By TIM WHEELER
A journalist's job is to follow the facts and call them as they appear, no matter which side of a debate they may favor. In the past year, as president of the Society of Environmental Journalists, I've often found myself explaining to various people and groups that the only cause for which SEJ advocates is more and better coverage of the environment.
But I have to confess that's not quite true. There's another cause we unabashedly embrace, and openly espouse: the necessity, in a democratic society, for journalists and the public to get complete and accurate information about how their government is working – or not.
Five years ago, SEJ's board of directors set up a Freedom of Information Task Force "to address freedom- of-information, right-to-know, and other news gathering issues of concern to the pursuit of environmental journalism." The task force, made up of working reporters, journalism professors and other SEJ members, works to maintain the access of journalists and the public to records and other information about the environment. And it isn't shy about speaking out on behalf of SEJ when it spies threats.
Two recent episodes show the task force at its best – and demonstrate the need for advocacy.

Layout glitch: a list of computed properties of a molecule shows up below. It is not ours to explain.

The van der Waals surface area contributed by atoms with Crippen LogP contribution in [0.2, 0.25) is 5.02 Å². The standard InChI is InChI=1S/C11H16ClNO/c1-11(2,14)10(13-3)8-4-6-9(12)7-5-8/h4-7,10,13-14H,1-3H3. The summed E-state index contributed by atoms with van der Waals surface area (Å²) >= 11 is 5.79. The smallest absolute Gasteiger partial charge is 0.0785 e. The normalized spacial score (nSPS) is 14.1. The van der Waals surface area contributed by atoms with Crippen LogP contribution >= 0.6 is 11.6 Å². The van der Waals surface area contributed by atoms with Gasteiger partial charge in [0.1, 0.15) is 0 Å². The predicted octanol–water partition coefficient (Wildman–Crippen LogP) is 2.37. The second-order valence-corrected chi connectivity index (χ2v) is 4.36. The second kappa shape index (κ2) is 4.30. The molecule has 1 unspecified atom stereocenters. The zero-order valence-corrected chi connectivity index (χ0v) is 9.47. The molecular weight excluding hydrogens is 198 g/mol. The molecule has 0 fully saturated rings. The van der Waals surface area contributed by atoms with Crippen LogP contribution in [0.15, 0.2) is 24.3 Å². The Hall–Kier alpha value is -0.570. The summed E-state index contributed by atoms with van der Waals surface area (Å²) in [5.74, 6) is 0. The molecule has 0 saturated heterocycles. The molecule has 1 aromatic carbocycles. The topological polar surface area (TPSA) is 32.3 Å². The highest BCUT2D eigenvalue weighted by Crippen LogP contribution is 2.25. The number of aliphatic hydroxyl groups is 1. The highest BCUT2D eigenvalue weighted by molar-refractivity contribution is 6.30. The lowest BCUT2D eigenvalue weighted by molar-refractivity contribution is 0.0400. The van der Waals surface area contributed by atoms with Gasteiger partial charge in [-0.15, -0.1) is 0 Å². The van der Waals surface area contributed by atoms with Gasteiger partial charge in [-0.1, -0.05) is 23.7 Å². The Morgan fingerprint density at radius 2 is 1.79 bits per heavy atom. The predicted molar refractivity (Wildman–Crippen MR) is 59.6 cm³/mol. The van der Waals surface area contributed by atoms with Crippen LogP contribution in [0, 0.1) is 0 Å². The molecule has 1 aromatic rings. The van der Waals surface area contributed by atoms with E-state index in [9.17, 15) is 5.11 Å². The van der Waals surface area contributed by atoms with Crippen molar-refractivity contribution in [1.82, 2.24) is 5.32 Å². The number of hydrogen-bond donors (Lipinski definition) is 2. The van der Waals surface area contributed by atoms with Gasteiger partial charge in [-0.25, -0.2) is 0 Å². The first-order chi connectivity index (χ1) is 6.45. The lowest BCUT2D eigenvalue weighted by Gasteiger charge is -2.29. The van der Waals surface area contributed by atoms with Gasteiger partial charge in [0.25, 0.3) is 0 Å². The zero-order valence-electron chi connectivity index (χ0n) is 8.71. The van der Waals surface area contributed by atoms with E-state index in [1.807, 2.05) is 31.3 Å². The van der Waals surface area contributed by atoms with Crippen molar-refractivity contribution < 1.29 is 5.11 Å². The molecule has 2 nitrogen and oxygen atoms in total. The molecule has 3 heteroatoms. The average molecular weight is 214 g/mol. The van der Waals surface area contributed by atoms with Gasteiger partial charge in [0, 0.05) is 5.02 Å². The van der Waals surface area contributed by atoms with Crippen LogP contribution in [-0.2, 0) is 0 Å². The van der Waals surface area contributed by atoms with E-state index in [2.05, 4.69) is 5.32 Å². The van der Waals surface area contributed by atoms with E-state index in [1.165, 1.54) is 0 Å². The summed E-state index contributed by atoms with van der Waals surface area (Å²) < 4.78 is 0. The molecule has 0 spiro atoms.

In October, SEJ member Kinna Ohman, a freelance reporter working on an assignment for the Great Lakes Radio Consortium's "Environment Report," contacted Yellowstone National Park to arrange an interview with a wolf biologist on staff. A public affairs staffer at the park sent her an application for a permit to do the interview, requiring that she pay a $200 fee up front, with the possibility of additional per-day fees while in the park.
Kinna did what many SEJ members do when stunned or stumped. She posted her experience on SEJ-Talk, where a gaggle of members quickly urged her to challenge the permit and fee requirement. She did, and the park service public affairs staff promptly backed down, saying it had all been a misunderstanding, that it hadn't been made clear up front that Kinna was doing a story for public radio.
But her plea for help alerted Joe Davis, the hard-working member of SEJ's staff who serves on the Freedom of Information Task Force. Joe's many contributions to SEJ include editing WatchDog TipSheet, a biweekly online newsletter devoted to chronicling freedom-of-information and First Amendment developments as they pertain to coverage of the environment.
It was not a new issue for Joe and SEJ. Complaints and concerns had cropped up before, mainly with photographers who'd been told they'd need to pay for a permit to take pictures in national parks. The Department of Interior had even begun drafting regulations codifying what had previously been guidelines, but those had seemed stalled a year ago.
Kinna's plight prompted Joe to check. He learned that Interior had, in fact, revived and formally proposed binding regulations. And though federal officials had previously said journalists were exempt from such permit and fee requirements, he found that wasn't always the case, and the language of the proposed regulation only muddied the issue further. Even more worrying, the opportunity for the public to comment on the rule before it became final was nearly up.